The Michigan Court of Appeals decided an interesting case on February 27, 2007. There are some practice pointers here for Michigan lawyers.
Husband challenged the trial court’s entry of a qualified domestic relations order ("QDRO") awarding Wife 50 percent of any early retirement benefits the defendant-husband might receive under his employer’s pension plan years after the Judgment of Divorce was entered (pre-Quade). The original JOD had not awarded Wife any of the separate and distinct components of the pension such as early retirement supplements. Husband, relying upon Quade, claimed that because the separate and distinct components of his pension plans were not specifically awarded in a judgment of divorce, they could not be included in a QDRO But the COA held that because the trial court also ordered the entry of an amended judgment of divorce specifying the plaintiff was to receive 50 percent of each component, the QDRO was proper as was division of the separate components. The COA cited MCR 2.612(A)(1), stating that the trial court had the power to correct clerical mistakes in judgments, orders, or other parts of the record as well as errors arising from oversight or omission.
What this meant for the wife was that valuable benefits of the defined benefit pension plan that might have been foreclosed to her were opened up because the trial court entered the amended judgment of divorce--rather than entered a modified QDRO.
Bob Treat of QDRO Express LLC in Woodhaven, Michigan, took my idea one step farther by explaining what I mean by a "practice pointer". He said in a post to the Family Law Listserv:
"It's encouraging to have a Mich App case specifically holding that the trial court can clarify its own dispositional ruling, and order an amended Judgment that accurately describes such clarified ruling, such amended judgment to more fully describe, in this case, the various components of pension benefits to be divided.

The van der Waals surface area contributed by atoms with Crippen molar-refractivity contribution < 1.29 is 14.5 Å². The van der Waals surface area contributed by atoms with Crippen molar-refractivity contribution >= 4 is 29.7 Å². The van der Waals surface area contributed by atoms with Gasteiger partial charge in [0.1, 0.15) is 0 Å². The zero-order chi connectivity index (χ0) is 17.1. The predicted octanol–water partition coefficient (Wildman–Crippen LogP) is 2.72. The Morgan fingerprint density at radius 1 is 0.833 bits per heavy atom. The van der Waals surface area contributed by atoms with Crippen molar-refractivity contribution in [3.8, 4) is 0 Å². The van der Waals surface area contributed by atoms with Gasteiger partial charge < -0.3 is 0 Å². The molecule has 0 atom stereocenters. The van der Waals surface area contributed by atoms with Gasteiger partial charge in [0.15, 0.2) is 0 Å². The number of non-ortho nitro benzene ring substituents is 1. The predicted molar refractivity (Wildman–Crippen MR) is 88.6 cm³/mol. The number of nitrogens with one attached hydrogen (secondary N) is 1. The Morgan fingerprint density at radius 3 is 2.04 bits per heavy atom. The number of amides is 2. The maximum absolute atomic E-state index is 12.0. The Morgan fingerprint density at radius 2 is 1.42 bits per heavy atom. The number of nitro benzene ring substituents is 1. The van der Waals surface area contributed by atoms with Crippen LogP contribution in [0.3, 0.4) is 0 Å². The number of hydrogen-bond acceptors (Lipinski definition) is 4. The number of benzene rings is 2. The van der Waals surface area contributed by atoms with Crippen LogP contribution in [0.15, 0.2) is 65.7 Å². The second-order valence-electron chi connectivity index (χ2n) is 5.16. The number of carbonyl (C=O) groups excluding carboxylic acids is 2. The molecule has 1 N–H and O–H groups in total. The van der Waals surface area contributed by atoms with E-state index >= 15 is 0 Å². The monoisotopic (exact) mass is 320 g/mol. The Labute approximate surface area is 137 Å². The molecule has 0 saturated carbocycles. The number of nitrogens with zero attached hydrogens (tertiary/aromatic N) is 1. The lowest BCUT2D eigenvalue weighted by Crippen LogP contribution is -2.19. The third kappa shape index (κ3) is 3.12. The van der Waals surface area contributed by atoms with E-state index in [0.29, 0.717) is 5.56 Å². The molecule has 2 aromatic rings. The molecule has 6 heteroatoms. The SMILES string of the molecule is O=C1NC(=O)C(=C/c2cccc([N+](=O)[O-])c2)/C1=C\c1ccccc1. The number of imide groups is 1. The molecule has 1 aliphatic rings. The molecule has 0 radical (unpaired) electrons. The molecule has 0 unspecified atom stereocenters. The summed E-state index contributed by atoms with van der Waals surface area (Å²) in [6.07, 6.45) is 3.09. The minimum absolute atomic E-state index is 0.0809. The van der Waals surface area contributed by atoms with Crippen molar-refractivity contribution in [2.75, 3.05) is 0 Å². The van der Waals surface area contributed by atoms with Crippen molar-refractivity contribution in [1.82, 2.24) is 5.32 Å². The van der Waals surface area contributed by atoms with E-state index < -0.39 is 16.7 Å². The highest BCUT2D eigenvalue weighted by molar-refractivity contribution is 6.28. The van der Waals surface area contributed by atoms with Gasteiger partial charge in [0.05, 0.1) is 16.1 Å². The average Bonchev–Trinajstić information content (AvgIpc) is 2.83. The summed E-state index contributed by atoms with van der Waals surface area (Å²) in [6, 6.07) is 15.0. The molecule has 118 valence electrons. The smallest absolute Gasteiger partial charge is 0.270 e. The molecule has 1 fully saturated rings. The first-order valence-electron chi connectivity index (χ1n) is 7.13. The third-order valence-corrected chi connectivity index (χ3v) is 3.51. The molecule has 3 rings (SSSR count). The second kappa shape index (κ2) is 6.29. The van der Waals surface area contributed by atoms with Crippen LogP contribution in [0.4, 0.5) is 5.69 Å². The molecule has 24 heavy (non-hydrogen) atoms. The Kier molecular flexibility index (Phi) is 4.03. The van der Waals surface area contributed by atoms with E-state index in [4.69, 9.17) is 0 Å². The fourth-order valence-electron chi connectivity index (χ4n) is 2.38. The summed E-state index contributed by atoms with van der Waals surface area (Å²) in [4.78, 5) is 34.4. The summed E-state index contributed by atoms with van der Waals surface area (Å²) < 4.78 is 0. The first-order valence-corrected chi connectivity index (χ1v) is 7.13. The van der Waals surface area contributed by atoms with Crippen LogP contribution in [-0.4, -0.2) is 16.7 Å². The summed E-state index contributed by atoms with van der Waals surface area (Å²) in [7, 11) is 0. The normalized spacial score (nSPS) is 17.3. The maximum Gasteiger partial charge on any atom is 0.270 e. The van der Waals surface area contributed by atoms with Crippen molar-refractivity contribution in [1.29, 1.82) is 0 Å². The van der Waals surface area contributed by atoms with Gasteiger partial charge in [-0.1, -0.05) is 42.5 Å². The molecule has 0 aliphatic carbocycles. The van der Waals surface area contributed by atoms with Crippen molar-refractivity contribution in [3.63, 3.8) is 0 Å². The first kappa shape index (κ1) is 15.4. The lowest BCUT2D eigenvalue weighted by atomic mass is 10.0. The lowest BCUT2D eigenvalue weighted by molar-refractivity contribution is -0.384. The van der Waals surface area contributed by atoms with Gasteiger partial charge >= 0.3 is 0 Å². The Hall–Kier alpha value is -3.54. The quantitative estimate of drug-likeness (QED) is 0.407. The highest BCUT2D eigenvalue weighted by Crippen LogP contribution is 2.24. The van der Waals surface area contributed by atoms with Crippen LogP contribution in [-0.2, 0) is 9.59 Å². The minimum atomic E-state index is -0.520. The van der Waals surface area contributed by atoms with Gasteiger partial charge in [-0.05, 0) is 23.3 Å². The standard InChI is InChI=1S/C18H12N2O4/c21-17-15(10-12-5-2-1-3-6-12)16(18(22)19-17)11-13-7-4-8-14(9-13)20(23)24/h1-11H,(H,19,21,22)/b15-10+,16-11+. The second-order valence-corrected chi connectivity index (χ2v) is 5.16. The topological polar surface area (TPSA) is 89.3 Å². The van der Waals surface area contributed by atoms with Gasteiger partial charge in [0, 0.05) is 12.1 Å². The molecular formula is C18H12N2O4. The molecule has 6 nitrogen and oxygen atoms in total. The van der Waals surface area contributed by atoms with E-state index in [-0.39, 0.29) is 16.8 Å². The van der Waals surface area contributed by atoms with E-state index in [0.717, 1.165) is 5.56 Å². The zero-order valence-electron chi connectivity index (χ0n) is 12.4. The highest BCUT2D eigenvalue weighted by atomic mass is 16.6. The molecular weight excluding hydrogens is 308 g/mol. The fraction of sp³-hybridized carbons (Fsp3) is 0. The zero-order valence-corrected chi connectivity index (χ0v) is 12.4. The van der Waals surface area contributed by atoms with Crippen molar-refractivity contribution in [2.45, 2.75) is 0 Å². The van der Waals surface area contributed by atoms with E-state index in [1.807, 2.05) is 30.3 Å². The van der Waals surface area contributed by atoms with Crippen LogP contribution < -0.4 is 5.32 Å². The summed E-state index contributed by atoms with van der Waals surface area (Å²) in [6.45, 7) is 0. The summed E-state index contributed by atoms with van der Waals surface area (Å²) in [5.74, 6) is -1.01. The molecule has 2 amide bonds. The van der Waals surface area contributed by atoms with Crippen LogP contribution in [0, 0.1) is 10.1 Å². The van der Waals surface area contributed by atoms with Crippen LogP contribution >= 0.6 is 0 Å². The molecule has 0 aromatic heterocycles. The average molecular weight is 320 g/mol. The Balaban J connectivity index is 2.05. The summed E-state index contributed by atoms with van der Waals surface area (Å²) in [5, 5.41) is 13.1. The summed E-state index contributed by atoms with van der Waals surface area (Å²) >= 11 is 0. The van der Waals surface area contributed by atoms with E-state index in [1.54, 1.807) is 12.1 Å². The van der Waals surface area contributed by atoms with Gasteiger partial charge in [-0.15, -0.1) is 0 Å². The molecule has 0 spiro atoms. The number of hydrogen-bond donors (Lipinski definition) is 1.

"Theory/Discussion Point: I note that Erway was decided post-Quade. Lee v. Lee, Mich App 246183, Unpublished, April 8, 2004, is probably most notable case for similar fact patterns in cases decided pre-Quade. In Lee, the plan participant's counsel drafted a QDRO assigning survivor benefits and early retirement benefits, and two attempted QDROs including such benefits were signed by both sides and entered in court. The participant appealed, challenging the award of survivor benefits and early retirement benefits, as they were not in the JOD. The COA relied on Roth and Quade, and held for the participant. Now, if we apply the theory in Erway, there might be a practice tip to be had. In Lee, the trial court actually held that the QDROs reflected the intent of the parties, but the COA reversed and pointed to Roth and Quade. What if we change the fact pattern in Lee, and instead of simply getting the QDRO entered with survivor benefits and early retirement benefits, the Court had been asked to amend the Judgment in addition to entering a QDRO with the survivor benefits and early retirement benefits? Erway says the trial court can do that, at least as to this fact pattern. It seems the outcome in Lee would have been different, and survivor benefits and early retirement benefits would have been divided. "